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How the pandemic created an unexpected “baby bump”

Samantha Fields Oct 19, 2022
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"By the end of 2021, births for U.S. mothers were up by about 6%, relative to the pre-pandemic trend," UCLA professor Martha Bailey says. Cindy Ord/Getty Images

How the pandemic created an unexpected “baby bump”

Samantha Fields Oct 19, 2022
Heard on:
"By the end of 2021, births for U.S. mothers were up by about 6%, relative to the pre-pandemic trend," UCLA professor Martha Bailey says. Cindy Ord/Getty Images
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When the pandemic first hit, there were a lot of predictions from economists and demographers that there would be a big drop in the birth rate — bigger than the decline that had already been happening in the U.S. since 2007.

That seemed to be coming true initially in 2020. But then over the course of 2021, the birth rate increased fairly significantly, enough to reverse two years of declines, according to new research from the National Bureau of Economic Research.  

Usually, when the unemployment rate goes up, birth rates go down. That wasn’t the case in the pandemic.

“In fact, starting roughly about nine months after the pandemic, we see what we call a ‘baby bump,'” said Martha Bailey, a professor at the University of California, Los Angeles, and one of the authors of the study. 

An initial drop in the birth rate in 2020 happened too early to have been caused by the pandemic affecting people’s family planning decisions, according to Bailey. “It seems like a lot of that decline was driven by reductions in childbearing to women who weren’t born in the United States,” she said.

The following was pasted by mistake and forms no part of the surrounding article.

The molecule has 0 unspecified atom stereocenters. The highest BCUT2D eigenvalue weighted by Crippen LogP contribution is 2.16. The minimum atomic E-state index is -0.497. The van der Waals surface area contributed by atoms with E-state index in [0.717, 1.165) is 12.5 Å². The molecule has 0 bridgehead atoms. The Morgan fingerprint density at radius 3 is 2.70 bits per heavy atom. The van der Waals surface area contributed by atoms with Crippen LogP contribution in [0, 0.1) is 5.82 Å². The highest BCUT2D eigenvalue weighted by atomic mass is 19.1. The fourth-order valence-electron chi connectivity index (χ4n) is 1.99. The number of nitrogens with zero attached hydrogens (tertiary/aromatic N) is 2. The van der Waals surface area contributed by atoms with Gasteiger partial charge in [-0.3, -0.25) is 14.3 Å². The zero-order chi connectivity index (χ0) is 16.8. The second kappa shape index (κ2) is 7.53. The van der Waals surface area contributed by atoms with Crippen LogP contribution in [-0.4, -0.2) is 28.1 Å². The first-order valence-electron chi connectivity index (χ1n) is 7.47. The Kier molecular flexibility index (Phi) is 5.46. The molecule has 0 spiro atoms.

In other words, women from other countries who might have otherwise traveled to the United States to give birth didn’t want to or couldn’t because of COVID-19.

“By the end of 2021, births for U.S. mothers were up by about 6%, relative to the pre-pandemic trend,” Bailey said.

And they were up even more among certain groups, namely: college-educated women.

“Women that maybe are more able to work from home, have more flexible work schedules, they suddenly saw what seems like a window of opportunity to start their families,” said Hannes Schwandt, a professor at Northwestern who also worked on the study. 

In general, he said there are two things people tend to want to have before choosing to have kids: money and time. 

“And nowadays, time is really like a very scarce commodity, especially for like highly educated women. And a little relaxation of the time constraint made a big difference,” Schwandt said.

It’s too soon to know if last year’s increase in the birth rate will just end up being a blip or the start of a longer-term trend. If it is just a one- or two-year phenomenon, it ultimately won’t matter that much, according the University of Maryland’s Melissa Kearney. Longer-term birth rate trends do matter, though.

“Economic growth depends on having a productive working age population,” Kearney said. “And so when you have a smaller working age population, income per capita can go down and our living standards can go down.”

Data from California, which the researchers found closely tracks national data, show the increase in birth rates continuing into 2022.

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